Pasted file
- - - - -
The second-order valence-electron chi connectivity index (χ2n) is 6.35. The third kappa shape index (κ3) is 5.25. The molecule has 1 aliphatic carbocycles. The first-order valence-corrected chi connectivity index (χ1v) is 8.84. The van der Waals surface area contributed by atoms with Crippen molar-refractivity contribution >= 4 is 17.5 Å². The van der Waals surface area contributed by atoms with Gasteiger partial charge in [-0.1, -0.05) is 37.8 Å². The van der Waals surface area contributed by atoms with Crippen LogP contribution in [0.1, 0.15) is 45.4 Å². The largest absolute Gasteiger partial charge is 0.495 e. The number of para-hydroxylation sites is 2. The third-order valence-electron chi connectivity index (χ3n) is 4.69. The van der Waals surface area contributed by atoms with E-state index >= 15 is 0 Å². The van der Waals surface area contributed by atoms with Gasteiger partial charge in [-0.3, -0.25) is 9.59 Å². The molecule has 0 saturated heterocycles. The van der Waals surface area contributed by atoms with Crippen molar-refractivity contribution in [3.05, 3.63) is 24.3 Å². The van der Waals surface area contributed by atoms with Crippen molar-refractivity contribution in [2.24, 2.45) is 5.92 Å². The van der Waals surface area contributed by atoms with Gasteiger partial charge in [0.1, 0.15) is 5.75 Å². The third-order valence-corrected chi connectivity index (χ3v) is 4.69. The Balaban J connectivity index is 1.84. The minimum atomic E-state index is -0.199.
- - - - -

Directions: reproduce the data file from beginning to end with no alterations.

The second-order valence-electron chi connectivity index (χ2n) is 6.35. The third kappa shape index (κ3) is 5.25. The molecule has 1 aliphatic carbocycles. The first-order valence-corrected chi connectivity index (χ1v) is 8.84. The van der Waals surface area contributed by atoms with Crippen molar-refractivity contribution >= 4 is 17.5 Å². The van der Waals surface area contributed by atoms with Gasteiger partial charge in [-0.1, -0.05) is 37.8 Å². The van der Waals surface area contributed by atoms with Crippen LogP contribution in [0.1, 0.15) is 45.4 Å². The largest absolute Gasteiger partial charge is 0.495 e. The number of para-hydroxylation sites is 2. The third-order valence-electron chi connectivity index (χ3n) is 4.69. The van der Waals surface area contributed by atoms with E-state index >= 15 is 0 Å². The van der Waals surface area contributed by atoms with Gasteiger partial charge in [-0.3, -0.25) is 9.59 Å². The molecule has 0 saturated heterocycles. The van der Waals surface area contributed by atoms with Crippen molar-refractivity contribution in [3.05, 3.63) is 24.3 Å². The van der Waals surface area contributed by atoms with Crippen molar-refractivity contribution in [2.24, 2.45) is 5.92 Å². The van der Waals surface area contributed by atoms with Gasteiger partial charge in [0.1, 0.15) is 5.75 Å². The third-order valence-corrected chi connectivity index (χ3v) is 4.69. The Balaban J connectivity index is 1.84. The minimum atomic E-state index is -0.199.